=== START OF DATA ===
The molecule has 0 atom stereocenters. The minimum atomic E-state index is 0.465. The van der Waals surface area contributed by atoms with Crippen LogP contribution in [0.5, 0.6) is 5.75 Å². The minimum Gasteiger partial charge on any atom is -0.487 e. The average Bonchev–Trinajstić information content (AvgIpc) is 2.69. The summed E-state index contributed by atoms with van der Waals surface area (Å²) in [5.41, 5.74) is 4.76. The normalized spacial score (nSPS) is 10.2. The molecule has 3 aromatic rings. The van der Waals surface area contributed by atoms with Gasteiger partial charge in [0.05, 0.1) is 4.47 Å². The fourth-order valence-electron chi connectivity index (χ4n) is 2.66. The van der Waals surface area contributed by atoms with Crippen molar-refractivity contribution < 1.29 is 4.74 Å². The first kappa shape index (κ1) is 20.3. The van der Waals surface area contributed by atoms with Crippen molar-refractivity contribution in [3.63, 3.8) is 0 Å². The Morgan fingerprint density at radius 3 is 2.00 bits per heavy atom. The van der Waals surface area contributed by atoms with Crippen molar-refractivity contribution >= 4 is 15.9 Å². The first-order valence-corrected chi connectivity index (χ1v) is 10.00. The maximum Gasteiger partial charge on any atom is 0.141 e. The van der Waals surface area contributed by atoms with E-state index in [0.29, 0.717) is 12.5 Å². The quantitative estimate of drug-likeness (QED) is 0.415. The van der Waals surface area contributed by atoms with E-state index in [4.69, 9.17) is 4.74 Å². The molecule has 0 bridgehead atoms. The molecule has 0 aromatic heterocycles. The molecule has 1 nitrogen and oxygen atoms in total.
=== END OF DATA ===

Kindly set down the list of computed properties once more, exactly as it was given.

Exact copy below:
The molecule has 0 atom stereocenters. The minimum atomic E-state index is 0.465. The van der Waals surface area contributed by atoms with Crippen LogP contribution in [0.5, 0.6) is 5.75 Å². The minimum Gasteiger partial charge on any atom is -0.487 e. The average Bonchev–Trinajstić information content (AvgIpc) is 2.69. The summed E-state index contributed by atoms with van der Waals surface area (Å²) in [5.41, 5.74) is 4.76. The normalized spacial score (nSPS) is 10.2. The molecule has 3 aromatic rings. The van der Waals surface area contributed by atoms with Gasteiger partial charge in [0.05, 0.1) is 4.47 Å². The fourth-order valence-electron chi connectivity index (χ4n) is 2.66. The van der Waals surface area contributed by atoms with Crippen molar-refractivity contribution < 1.29 is 4.74 Å². The first kappa shape index (κ1) is 20.3. The van der Waals surface area contributed by atoms with Crippen molar-refractivity contribution in [3.63, 3.8) is 0 Å². The Morgan fingerprint density at radius 3 is 2.00 bits per heavy atom. The van der Waals surface area contributed by atoms with Crippen molar-refractivity contribution >= 4 is 15.9 Å². The first-order valence-corrected chi connectivity index (χ1v) is 10.00. The maximum Gasteiger partial charge on any atom is 0.141 e. The van der Waals surface area contributed by atoms with E-state index in [0.29, 0.717) is 12.5 Å². The quantitative estimate of drug-likeness (QED) is 0.415. The van der Waals surface area contributed by atoms with E-state index in [4.69, 9.17) is 4.74 Å². The molecule has 0 bridgehead atoms. The molecule has 0 aromatic heterocycles. The molecule has 1 nitrogen and oxygen atoms in total.